Thursday, July 31, 2014

Review: All The Light We Cannot See

All The Light We Cannot See by Anthony Doerr

Publisher: Scribner 2014

Format & Page Count: Hardcover 530 pages

Genre: Historical Fiction

Date read: July 31, 2014

My rating: 4 stars

Summary (from Goodreads)Marie Laure lives with her father in Paris within walking distance of the Museum of Natural History where he works as the master of the locks (there are thousands of locks in the museum). When she is six, she goes blind, and her father builds her a model of their neighborhood, every house, every manhole, so she can memorize it with her fingers and navigate the real streets with her feet and cane. When the Germans occupy Paris, father and daughter flee to Saint-Malo on the Brittany coast, where Marie-Laure's agoraphobic great uncle lives in a tall, narrow house by the sea wall.

In another world in Germany, an orphan boy, Werner, grows up with his younger sister, Jutta, both enchanted by a crude radio Werner finds. He becomes a master at building and fixing radios, a talent that wins him a place at an elite and brutal military academy and, ultimately, makes him a highly specialized tracker of the Resistance. Werner travels through the heart of Hitler Youth to the far-flung outskirts of Russia, and finally into Saint-Malo, where his path converges with Marie-Laure.

Doerr's gorgeous combination of soaring imagination with observation is electric. Deftly interweaving the lives of Marie-Laure and Werner, Doerr illuminates the ways, against all odds, people try to be good to one another. Ten years in the writing, All the Light We Cannot See is his most ambitious and dazzling work.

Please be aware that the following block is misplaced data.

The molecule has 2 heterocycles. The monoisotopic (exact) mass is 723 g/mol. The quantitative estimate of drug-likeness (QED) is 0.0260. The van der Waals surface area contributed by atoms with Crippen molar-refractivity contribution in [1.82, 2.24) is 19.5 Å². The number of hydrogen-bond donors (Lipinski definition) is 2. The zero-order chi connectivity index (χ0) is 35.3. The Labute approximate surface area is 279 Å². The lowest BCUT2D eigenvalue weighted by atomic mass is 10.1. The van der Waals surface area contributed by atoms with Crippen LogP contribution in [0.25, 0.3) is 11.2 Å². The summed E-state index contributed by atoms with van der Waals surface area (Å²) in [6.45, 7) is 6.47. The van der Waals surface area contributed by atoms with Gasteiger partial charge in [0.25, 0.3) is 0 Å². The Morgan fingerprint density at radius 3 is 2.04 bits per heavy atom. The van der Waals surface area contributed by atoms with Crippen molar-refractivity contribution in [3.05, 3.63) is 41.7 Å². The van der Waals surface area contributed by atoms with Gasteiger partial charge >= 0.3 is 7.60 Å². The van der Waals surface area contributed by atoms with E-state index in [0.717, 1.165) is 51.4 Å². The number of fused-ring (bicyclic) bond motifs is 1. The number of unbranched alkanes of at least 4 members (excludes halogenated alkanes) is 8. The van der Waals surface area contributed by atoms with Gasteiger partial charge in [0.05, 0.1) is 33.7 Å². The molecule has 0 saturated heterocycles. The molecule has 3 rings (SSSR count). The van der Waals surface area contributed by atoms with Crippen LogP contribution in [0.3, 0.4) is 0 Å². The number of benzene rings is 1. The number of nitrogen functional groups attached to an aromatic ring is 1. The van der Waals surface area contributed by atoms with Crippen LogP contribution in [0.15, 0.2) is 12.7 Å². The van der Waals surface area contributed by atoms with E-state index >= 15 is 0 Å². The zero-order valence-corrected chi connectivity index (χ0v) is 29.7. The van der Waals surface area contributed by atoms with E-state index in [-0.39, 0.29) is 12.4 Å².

My Thoughts: Before I dive in, I want to take a moment to appreciate the sheer beauty of the cover, which was one of the reasons I decided to buy this book. I had heard a few people on YouTube say that they loved this book, which also definitely intrigued me. What ultimately really hooked me was the fact that it is a new approach to World War II fiction. One of my favorite things to read about is World War II. I have no idea why, but I have a strange fascination with that era. Immediately I had high expectations for this book.

I'm not sure if this is due to the expectations I had, but I thought this book had a slow start. I became familiar with the characters quite quickly and after initial characterization, the exposition dragged out. This may have also been caused by my slight confusion while reading. The story is not set in chronological order; it is separated into thirteen parts which scatter the timeline. About halfway through everything starts to fall into place and becomes easier to follow. 

After I got comfortable with the timeline, I started to fly through this book because I was so engrossed with the characters and their stories. I needed to know how all the little details littered throughout the book lined up and I needed to know how the stories of Marie-Laure and Werner would intertwine. This book had my complete attention and I wanted nothing to distract me while I finished it. Within the last hundred pages, innumerable emotions flew through me from fear to joy to heartbreak, yet I loved every second of it. 

Overall, this book is worthy of the praise it has received thus far. The stories are so beautifully written that it is impossible to not fall in love with the characters and feel as if you are there with them. I would definitely recommend this to anyone who enjoys historical fiction, specifically concerning World War II, or anyone who wants to read a beautifully written story.

If you are looking for even more of a push to read this book, here is a video of the author explaining how he came up with his inspiration:


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